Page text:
Swelling of four glove materials challenged by six metalworking fluids.
Arch Environ Contam Toxicol 2008 Jan; 54(1):1-8
The performance of protective gloves against metalworking fluids (MWFs) has rarely been studied because of the difficult chemical analysis associated with complex MWFs. In the present study, glove swelling was used as a screening parameter of glove compatibility after challenge of the outer surfaces of chloroprene, latex, nitrile, and vinyl disposable gloves by six MWF concentrates for 2 hours in an ASTM F-739-type permeation cell without collection medium. Swelling relative to original thickness was up to 39% for latex, 7.6% for chloroprene, and 3.5% for nitrile. Shrinking up to 9.3% occurred for vinyl. Chloroprene and latex did not swell significantly for the semisynthetic and synthetic MWFs. Vinyl, previously not tested, was a good candidate for MWFs other than the soluble oil type. Although nitrile was recommended by the National Institute for the Occupational Safety and Health (NIOSH) for all types of MWFs, its swelling after 2-hour challenge was significant with Student t-tests for the soluble oil, synthetic, and semisynthetic MWFs. Glove swelling can be used as a screening chemical degradation method for mixtures such as MWFs with difficult chemical analysis. Further studies need to be conducted on the relationship between permeation and glove swelling.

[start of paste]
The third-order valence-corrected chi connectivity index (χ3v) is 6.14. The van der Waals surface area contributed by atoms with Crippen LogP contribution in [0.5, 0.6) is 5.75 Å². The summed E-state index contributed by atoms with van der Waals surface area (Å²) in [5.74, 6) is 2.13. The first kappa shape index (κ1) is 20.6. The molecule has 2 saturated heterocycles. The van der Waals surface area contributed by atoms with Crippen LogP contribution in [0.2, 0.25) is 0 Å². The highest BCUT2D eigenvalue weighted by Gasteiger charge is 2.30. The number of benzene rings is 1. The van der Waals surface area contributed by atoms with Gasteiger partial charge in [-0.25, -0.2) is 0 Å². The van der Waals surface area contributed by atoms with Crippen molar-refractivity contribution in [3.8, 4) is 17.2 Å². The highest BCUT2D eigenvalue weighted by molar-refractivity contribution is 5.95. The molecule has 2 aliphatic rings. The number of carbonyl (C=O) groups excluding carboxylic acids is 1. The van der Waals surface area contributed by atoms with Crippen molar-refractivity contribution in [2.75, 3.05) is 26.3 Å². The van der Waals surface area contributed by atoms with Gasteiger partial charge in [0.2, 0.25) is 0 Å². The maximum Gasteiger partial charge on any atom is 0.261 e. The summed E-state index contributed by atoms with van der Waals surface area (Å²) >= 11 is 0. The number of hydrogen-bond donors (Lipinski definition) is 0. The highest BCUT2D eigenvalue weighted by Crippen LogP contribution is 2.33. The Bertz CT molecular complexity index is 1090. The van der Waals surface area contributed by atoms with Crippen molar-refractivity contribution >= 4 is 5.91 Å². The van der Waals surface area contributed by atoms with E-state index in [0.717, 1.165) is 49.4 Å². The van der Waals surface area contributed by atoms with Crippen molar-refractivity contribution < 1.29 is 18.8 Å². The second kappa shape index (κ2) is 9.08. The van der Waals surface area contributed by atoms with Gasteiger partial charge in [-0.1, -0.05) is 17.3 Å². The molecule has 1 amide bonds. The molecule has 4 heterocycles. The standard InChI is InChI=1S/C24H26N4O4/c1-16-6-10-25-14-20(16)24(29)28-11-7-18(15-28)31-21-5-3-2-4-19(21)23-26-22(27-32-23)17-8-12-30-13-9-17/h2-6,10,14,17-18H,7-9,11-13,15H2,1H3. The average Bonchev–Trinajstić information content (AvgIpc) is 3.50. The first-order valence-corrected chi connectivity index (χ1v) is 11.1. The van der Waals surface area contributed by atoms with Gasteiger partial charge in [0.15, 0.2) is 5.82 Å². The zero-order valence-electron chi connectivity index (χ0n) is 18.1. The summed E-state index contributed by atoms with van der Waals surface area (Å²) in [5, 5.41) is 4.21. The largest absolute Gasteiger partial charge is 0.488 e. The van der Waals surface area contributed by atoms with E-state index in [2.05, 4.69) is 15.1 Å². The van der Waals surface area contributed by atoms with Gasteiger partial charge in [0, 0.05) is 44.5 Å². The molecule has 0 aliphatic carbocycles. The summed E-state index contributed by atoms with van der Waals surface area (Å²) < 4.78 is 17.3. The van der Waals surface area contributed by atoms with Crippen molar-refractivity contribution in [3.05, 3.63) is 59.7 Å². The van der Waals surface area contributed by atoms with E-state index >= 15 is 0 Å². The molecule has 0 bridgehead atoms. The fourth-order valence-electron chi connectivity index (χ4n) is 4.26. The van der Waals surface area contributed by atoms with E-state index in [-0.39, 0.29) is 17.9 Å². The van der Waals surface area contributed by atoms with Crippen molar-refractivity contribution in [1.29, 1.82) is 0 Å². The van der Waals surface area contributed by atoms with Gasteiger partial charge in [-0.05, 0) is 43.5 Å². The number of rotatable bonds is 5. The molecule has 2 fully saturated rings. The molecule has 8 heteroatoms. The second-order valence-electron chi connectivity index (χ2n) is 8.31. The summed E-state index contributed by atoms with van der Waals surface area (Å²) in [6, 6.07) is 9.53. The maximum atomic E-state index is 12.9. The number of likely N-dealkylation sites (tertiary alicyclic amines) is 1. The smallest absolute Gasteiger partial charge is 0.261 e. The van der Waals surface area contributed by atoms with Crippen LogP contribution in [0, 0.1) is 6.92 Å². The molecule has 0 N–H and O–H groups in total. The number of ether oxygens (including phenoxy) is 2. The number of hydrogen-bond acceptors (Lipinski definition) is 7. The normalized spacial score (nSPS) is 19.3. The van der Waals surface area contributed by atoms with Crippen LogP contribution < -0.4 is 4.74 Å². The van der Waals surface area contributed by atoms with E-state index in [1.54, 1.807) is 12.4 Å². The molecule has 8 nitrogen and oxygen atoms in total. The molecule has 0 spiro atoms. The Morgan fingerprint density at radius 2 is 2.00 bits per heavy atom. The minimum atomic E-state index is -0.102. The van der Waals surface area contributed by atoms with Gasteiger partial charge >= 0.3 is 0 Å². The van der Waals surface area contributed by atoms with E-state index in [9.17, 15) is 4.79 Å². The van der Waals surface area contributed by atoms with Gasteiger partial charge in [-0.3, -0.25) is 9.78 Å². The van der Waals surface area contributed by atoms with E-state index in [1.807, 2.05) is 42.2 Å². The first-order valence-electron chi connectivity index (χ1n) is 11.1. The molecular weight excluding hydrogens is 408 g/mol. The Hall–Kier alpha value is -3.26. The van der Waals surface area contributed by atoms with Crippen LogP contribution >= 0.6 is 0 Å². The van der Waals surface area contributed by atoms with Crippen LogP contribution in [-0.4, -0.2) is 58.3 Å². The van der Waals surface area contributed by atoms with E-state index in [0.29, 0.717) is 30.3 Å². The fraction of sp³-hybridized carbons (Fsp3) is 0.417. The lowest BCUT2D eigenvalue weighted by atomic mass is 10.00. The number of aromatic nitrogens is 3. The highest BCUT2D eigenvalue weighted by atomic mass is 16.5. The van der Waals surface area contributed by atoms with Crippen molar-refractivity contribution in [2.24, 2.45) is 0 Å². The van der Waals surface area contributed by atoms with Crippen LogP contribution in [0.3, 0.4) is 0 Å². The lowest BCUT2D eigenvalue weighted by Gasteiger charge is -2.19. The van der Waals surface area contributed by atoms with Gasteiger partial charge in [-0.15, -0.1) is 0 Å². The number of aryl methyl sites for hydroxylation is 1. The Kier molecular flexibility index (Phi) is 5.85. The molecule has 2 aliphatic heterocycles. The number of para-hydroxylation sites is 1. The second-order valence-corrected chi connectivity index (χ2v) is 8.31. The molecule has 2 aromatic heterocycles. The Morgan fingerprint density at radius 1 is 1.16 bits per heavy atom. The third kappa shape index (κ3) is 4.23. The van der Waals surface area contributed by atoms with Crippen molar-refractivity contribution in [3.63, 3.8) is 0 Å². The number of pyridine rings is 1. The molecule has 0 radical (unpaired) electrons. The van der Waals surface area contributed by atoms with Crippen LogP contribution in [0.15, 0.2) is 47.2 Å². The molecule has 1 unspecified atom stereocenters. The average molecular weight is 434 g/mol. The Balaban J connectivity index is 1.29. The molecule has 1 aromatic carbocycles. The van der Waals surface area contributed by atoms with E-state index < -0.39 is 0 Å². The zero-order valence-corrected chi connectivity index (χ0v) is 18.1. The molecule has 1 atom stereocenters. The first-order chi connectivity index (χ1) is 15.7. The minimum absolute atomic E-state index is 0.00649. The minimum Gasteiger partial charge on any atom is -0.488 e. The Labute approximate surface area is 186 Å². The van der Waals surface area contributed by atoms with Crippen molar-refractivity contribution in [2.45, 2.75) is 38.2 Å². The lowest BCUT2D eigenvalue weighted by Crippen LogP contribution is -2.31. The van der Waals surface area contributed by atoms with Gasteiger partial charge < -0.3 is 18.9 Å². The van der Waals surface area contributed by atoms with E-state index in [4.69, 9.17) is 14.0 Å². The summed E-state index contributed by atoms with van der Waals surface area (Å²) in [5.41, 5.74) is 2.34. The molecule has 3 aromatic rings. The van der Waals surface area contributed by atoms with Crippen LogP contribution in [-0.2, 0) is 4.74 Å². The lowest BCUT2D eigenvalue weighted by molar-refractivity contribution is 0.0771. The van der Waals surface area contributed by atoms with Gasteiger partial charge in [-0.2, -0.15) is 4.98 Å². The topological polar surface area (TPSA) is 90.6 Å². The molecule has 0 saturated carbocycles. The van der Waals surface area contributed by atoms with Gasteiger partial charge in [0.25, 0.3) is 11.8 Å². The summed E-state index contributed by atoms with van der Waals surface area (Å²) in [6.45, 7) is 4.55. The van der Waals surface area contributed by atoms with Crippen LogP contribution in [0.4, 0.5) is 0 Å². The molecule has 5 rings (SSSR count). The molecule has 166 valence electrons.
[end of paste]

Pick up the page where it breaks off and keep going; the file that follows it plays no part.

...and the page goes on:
Metalworking-fluids; Metalworking; Mineral-oils; Mathematical-models; Models; Gloves; Personal-protection; Protective-materials; Protective-measures; Chemical-properties; Chemical-synthesis
Department of Environmental Health Sciences and UCLA Center for Occupational and Environmental Health, UCLA School of Public Health, 650 Charles Young Jr. Drive South, Los Angeles, CA 90095-1772
Archives of Environmental Contamination and Toxicology
University of California Los Angeles